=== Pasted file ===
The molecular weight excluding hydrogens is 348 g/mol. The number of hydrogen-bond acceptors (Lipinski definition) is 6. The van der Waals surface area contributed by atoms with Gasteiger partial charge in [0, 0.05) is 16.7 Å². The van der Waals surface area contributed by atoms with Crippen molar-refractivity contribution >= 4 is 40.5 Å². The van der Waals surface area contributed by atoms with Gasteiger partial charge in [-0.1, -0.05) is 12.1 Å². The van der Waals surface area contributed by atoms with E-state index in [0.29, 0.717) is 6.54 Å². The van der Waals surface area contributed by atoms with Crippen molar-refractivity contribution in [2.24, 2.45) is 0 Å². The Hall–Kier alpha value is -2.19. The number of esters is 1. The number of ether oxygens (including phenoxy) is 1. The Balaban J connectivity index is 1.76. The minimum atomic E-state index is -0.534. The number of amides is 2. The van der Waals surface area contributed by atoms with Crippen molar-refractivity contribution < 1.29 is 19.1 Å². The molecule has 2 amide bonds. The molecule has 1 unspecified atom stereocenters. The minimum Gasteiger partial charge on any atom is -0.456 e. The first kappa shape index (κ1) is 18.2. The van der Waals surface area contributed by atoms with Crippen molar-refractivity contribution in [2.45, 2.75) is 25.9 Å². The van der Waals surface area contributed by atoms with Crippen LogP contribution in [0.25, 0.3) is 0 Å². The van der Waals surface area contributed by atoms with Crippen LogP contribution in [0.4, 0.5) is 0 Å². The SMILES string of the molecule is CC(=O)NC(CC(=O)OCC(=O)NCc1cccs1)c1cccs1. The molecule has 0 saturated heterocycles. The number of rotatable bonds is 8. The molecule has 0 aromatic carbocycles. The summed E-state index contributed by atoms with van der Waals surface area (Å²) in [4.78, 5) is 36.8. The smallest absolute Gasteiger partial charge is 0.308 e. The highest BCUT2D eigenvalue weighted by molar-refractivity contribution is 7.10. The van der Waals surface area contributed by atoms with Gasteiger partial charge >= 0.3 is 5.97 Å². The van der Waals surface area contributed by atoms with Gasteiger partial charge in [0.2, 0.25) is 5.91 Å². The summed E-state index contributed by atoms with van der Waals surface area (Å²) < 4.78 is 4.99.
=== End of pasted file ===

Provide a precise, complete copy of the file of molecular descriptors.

The molecular weight excluding hydrogens is 348 g/mol. The number of hydrogen-bond acceptors (Lipinski definition) is 6. The van der Waals surface area contributed by atoms with Gasteiger partial charge in [0, 0.05) is 16.7 Å². The van der Waals surface area contributed by atoms with Crippen molar-refractivity contribution >= 4 is 40.5 Å². The van der Waals surface area contributed by atoms with Gasteiger partial charge in [-0.1, -0.05) is 12.1 Å². The van der Waals surface area contributed by atoms with E-state index in [0.29, 0.717) is 6.54 Å². The van der Waals surface area contributed by atoms with Crippen molar-refractivity contribution in [2.24, 2.45) is 0 Å². The Hall–Kier alpha value is -2.19. The number of esters is 1. The number of ether oxygens (including phenoxy) is 1. The Balaban J connectivity index is 1.76. The minimum atomic E-state index is -0.534. The number of amides is 2. The van der Waals surface area contributed by atoms with Crippen molar-refractivity contribution < 1.29 is 19.1 Å². The molecule has 2 amide bonds. The molecule has 1 unspecified atom stereocenters. The minimum Gasteiger partial charge on any atom is -0.456 e. The first kappa shape index (κ1) is 18.2. The van der Waals surface area contributed by atoms with Crippen molar-refractivity contribution in [2.45, 2.75) is 25.9 Å². The van der Waals surface area contributed by atoms with Crippen LogP contribution in [0.25, 0.3) is 0 Å². The van der Waals surface area contributed by atoms with Crippen LogP contribution in [0.4, 0.5) is 0 Å². The SMILES string of the molecule is CC(=O)NC(CC(=O)OCC(=O)NCc1cccs1)c1cccs1. The molecule has 0 saturated heterocycles. The number of rotatable bonds is 8. The molecule has 0 aromatic carbocycles. The summed E-state index contributed by atoms with van der Waals surface area (Å²) in [4.78, 5) is 36.8. The smallest absolute Gasteiger partial charge is 0.308 e. The highest BCUT2D eigenvalue weighted by molar-refractivity contribution is 7.10. The van der Waals surface area contributed by atoms with Gasteiger partial charge >= 0.3 is 5.97 Å². The van der Waals surface area contributed by atoms with Gasteiger partial charge in [0.2, 0.25) is 5.91 Å². The summed E-state index contributed by atoms with van der Waals surface area (Å²) < 4.78 is 4.99.